So for the last week, I have been reading and rereading The Bundahishn. This is a telling of the Zoroastrian creation story. Bungahishn is supposed to mean Primal Creation and it does give us the names and leaders of almost everything in our world and how it came to be.
This was the first time I had ever heard of this creation myth. I had, however, heard a little about Zoroastrian. Let’s start there. What is Zoroastrian? Why did I pick to go there after talking about the Norse last week, something we are all more familiar with.
So Zoroastrianism Is?
Well, first of all, Zoroastrianism is a very old belief system. One of the oldest there is. It is a dualism belief system as you will see between the ruling good spirit and the advocacy in the evil spirit. It is also an Eschatology Monotheistic religion. So to break that down, eschatology has to do with the theories of how the world ends, death, life after death, all those things. There are lots of other religions that can be classified as this such as Christianity, Buddhism, and Hinduism. The other part of that is Monotheistic. This is a belief in one ruling being. Pretty straightforward after you break it down.
Zoroastrianism has its roots in the Pre-Islamic Iran and continues on today primarily in India and in Iran. I will be the first to admit that this is the very first time I have dived this deep into their beliefs. I have found it very interesting to see the parallels to the Abrahamic Texts as I read this small slice of their theology. These parallels in of itself are something scholars debate now. Did Zoroastrianism influence the Abrahamic beliefs or did they take the parts from them to create their own text? This is really what brought me here after hitting up the Aesir up north. To answer my questions about what is to the east of the Nordic region, what is something different that I have little knowledge of, and how can I fix my lack of knowledge.
So the Bundahishn is 34 chapters long. Now you can see why it has taken me a whole week to do this. So as you can guess I am not going to be putting the whole story here like I did last week. But I do so want to talk about what I read. I will link what I read down below.
After reading it and doing some research about it I have discovered that The Bundahishn isn’t actually part of the scripture of Zoroastrianism, but supplemental information. Okay, cool. So now we know that it isn’t 100% complete (lots of it is missing), it is supplemental to their primary scripture and that it is about the creation of the universe. Armed with this information, I started to read the Bundahishn. And let me tell you, it was a trip.
Now I like many have read the Christian Bible and, to tell the truth, the Bundahishn was kind of like that, at least similar to the Old Testament. It was set up similar to how it feels to read the Bible in that it has the chapters that are then divided up to make it a little easier to follow where you are. It also spends a lot of time explaining who is who. Which though it makes it hard to focus and remember all of the names and all, makes sense to have. This would have been a time where who your father was would state where you belong and your status. After that, I feel like a lot of the similarities start to die off.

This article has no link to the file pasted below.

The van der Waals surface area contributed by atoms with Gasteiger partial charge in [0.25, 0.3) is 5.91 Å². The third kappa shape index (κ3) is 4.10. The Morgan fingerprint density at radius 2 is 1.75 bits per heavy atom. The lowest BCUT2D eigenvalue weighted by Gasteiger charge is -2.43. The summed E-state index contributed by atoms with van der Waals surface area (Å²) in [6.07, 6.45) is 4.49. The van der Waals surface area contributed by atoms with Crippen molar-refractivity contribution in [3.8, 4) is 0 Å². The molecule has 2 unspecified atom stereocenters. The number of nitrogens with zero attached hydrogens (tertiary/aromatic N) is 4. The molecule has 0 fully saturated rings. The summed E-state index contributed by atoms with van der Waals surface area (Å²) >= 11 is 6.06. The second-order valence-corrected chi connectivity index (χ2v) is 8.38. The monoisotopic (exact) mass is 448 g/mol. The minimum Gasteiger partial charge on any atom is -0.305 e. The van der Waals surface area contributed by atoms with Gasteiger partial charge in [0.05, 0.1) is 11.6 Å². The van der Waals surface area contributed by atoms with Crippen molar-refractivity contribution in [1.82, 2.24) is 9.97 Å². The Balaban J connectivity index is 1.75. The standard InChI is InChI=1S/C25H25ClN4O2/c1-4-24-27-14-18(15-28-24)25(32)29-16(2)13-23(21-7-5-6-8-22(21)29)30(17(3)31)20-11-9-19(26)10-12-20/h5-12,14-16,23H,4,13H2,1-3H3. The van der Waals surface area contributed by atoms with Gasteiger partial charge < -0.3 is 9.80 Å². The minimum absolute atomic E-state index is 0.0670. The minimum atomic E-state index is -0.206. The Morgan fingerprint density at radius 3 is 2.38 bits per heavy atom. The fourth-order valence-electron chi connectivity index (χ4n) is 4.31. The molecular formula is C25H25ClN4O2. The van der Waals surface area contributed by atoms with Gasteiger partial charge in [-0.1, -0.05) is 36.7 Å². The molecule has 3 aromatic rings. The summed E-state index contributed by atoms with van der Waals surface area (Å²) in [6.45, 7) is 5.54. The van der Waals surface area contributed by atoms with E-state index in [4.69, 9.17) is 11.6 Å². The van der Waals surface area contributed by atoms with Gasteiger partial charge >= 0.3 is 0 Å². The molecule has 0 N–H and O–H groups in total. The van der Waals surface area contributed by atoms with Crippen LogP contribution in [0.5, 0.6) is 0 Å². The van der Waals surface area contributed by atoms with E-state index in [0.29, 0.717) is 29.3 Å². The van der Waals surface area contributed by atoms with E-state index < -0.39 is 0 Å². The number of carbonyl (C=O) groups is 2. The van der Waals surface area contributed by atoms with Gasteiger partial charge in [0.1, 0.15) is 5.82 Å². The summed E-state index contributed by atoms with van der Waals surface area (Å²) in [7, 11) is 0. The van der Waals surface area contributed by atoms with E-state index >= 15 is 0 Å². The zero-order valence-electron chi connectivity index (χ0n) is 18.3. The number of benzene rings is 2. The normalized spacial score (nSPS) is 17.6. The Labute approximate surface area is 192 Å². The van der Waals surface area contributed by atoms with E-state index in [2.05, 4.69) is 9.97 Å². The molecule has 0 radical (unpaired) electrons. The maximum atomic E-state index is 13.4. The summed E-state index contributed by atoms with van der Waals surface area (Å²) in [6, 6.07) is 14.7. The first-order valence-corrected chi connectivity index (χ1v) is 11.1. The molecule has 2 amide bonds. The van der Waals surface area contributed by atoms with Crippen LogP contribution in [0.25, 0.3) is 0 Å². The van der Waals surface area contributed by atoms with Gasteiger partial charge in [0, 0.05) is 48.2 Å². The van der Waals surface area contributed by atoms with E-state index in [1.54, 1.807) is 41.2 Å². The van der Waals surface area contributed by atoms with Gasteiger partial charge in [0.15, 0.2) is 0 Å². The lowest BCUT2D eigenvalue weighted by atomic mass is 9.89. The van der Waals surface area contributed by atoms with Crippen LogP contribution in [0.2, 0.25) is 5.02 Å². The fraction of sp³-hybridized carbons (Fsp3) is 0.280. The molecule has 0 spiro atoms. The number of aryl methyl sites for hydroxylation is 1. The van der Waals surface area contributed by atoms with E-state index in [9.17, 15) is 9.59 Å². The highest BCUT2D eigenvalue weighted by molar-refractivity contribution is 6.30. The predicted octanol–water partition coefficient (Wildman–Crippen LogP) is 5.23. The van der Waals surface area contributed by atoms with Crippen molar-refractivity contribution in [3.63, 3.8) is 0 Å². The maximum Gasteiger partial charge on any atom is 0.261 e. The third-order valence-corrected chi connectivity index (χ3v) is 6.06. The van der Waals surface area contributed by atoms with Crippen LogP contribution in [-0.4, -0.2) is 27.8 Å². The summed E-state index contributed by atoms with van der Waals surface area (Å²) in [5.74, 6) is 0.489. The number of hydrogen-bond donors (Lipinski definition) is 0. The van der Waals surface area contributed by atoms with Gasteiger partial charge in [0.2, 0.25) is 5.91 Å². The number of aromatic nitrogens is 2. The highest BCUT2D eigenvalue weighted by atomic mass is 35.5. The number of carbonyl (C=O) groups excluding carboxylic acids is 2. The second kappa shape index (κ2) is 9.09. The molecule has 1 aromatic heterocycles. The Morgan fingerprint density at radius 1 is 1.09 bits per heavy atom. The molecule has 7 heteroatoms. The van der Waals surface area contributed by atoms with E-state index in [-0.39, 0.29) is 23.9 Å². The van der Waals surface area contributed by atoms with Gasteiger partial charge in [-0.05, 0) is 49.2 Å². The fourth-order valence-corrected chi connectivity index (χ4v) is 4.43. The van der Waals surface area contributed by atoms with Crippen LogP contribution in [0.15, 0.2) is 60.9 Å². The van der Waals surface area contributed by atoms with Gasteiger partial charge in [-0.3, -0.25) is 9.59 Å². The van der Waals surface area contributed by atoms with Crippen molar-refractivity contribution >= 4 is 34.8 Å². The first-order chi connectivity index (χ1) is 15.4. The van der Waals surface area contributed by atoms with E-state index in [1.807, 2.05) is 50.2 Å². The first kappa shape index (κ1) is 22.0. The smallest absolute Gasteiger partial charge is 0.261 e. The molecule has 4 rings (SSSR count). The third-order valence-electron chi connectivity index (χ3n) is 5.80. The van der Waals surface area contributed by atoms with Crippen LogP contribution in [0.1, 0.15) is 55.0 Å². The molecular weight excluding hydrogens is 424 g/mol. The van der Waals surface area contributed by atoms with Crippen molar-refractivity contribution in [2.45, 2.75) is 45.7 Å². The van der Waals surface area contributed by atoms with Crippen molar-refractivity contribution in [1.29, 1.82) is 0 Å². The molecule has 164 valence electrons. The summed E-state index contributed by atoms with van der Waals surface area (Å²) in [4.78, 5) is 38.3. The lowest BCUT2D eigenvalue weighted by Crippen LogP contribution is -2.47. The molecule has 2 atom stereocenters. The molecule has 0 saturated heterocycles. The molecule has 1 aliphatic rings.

Now, How About That Story!
When I first started reading one of the lines in the first chapter is “…appoint a period! So that the intermingling of the conflict may be for nine thousand years.” Okay, this has me super excited to read more. Ohrmazd, the supreme being, good, omniscience, and light said this to Ahriman, who is the adversary, dark, evil, and destructive. It is between them in the Air that they meet. Now this line got me pretty excited that there was going to be some battle between the two as the story went on. And maybe there is and the story was just lost to time.
What kind of got me is that Ohrmazd already knew what would happen in this nine thousand year period. And Ahriman did not. Like yep, I’m going to give you a chance to change those who are mine to you, but it’s okay because I’m omniscience I’m not going to worry much about what you are doing. The first third I’m still going to be in control. The second third I will squabble a little with Ahriman about what will happen. That final third Ahriman will be disabled and not even able to reach my creations, let alone change their will. Like wow, dude. Way to be.
The cool thing was that Ohrmazd shared this information with Ahriman. Because of what he saw Ahriman retreated to basically his room to sulk. It says gloomy darkness, but I kind of see Ahriman as the gothic, emo brother and Ohrmazd as the preppy, go-getter brother.
So anyway Ahriman retreaded to his doom and gloom and was unsure of what to do next. Ohrmazd took that as his chance to create the world as he saw fit. And he did. The rest of the chapters tell about how the world was created. How the universe was created. How people came to be as they are. It is pretty cool. I will let you read that yourself.
What a Ride!
So, when the Bungahishn ended, I felt kind of lost. Which is what prompted me to reread it before I started writing. There is no real conclusion between Ohrmazd and Ahriman. There is a point where Ahriman covers the world in noxious creatures. Ohrmazd floods the world and kills them off or force them below the land. This wasn’t the real “I’m going to take all your people from you and turn them to worship me” I was hoping to see.
The last few chapters of the Bungahishn talk about what happens in death. It tells us of a time where all your good deeds and evil deeds will be shown to you and that the wicked will be separated from the righteous. This is one of those areas where it seems so much was lost.
Anyway! Give it a read! It is such a ride from start to finish, even if it is missing information.